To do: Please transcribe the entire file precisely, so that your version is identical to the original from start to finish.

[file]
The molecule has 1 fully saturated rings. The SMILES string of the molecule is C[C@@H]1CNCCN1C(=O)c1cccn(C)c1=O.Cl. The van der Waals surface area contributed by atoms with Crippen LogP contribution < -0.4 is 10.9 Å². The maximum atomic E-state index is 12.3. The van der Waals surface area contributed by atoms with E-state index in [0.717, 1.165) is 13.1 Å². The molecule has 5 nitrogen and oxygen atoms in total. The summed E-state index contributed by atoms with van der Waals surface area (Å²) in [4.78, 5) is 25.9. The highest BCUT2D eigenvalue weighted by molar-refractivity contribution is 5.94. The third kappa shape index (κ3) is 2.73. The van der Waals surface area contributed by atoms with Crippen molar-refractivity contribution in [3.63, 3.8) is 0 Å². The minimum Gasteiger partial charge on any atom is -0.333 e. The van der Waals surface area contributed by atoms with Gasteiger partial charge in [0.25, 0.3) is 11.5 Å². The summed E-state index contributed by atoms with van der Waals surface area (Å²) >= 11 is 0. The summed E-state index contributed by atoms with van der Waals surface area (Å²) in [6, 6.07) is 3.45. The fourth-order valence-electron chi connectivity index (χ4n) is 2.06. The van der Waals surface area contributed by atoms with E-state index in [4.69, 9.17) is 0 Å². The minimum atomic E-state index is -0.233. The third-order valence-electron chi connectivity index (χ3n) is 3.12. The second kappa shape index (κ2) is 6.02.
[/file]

The molecule has 1 fully saturated rings. The SMILES string of the molecule is C[C@@H]1CNCCN1C(=O)c1cccn(C)c1=O.Cl. The van der Waals surface area contributed by atoms with Crippen LogP contribution < -0.4 is 10.9 Å². The maximum atomic E-state index is 12.3. The van der Waals surface area contributed by atoms with E-state index in [0.717, 1.165) is 13.1 Å². The molecule has 5 nitrogen and oxygen atoms in total. The summed E-state index contributed by atoms with van der Waals surface area (Å²) in [4.78, 5) is 25.9. The highest BCUT2D eigenvalue weighted by molar-refractivity contribution is 5.94. The third kappa shape index (κ3) is 2.73. The van der Waals surface area contributed by atoms with Crippen molar-refractivity contribution in [3.63, 3.8) is 0 Å². The minimum Gasteiger partial charge on any atom is -0.333 e. The van der Waals surface area contributed by atoms with Gasteiger partial charge in [0.25, 0.3) is 11.5 Å². The summed E-state index contributed by atoms with van der Waals surface area (Å²) >= 11 is 0. The summed E-state index contributed by atoms with van der Waals surface area (Å²) in [6, 6.07) is 3.45. The fourth-order valence-electron chi connectivity index (χ4n) is 2.06. The van der Waals surface area contributed by atoms with E-state index in [4.69, 9.17) is 0 Å². The minimum atomic E-state index is -0.233. The third-order valence-electron chi connectivity index (χ3n) is 3.12. The second kappa shape index (κ2) is 6.02.